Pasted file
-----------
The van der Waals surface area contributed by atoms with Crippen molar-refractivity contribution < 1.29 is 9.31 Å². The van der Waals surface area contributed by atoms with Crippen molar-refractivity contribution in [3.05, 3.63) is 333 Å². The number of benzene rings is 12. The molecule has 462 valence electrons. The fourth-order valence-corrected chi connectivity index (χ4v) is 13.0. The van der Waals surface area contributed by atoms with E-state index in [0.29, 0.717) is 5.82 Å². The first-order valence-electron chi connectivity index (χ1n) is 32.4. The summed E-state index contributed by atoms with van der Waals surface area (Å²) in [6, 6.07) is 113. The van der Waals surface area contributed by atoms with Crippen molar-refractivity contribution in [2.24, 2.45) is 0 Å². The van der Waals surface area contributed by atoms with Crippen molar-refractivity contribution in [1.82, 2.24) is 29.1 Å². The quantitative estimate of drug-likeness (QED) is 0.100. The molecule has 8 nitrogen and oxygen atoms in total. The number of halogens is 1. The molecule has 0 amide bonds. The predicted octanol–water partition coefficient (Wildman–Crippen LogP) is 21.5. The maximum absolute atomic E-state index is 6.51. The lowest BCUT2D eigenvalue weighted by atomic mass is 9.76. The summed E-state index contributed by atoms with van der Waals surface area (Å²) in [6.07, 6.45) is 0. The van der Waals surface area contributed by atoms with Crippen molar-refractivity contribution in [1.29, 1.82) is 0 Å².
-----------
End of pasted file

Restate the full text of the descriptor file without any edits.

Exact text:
The van der Waals surface area contributed by atoms with Crippen molar-refractivity contribution < 1.29 is 9.31 Å². The van der Waals surface area contributed by atoms with Crippen molar-refractivity contribution in [3.05, 3.63) is 333 Å². The number of benzene rings is 12. The molecule has 462 valence electrons. The fourth-order valence-corrected chi connectivity index (χ4v) is 13.0. The van der Waals surface area contributed by atoms with E-state index in [0.29, 0.717) is 5.82 Å². The first-order valence-electron chi connectivity index (χ1n) is 32.4. The summed E-state index contributed by atoms with van der Waals surface area (Å²) in [6, 6.07) is 113. The van der Waals surface area contributed by atoms with Crippen molar-refractivity contribution in [2.24, 2.45) is 0 Å². The van der Waals surface area contributed by atoms with Crippen molar-refractivity contribution in [1.82, 2.24) is 29.1 Å². The quantitative estimate of drug-likeness (QED) is 0.100. The molecule has 8 nitrogen and oxygen atoms in total. The number of halogens is 1. The molecule has 0 amide bonds. The predicted octanol–water partition coefficient (Wildman–Crippen LogP) is 21.5. The maximum absolute atomic E-state index is 6.51. The lowest BCUT2D eigenvalue weighted by atomic mass is 9.76. The summed E-state index contributed by atoms with van der Waals surface area (Å²) in [6.07, 6.45) is 0. The van der Waals surface area contributed by atoms with Crippen molar-refractivity contribution in [1.29, 1.82) is 0 Å².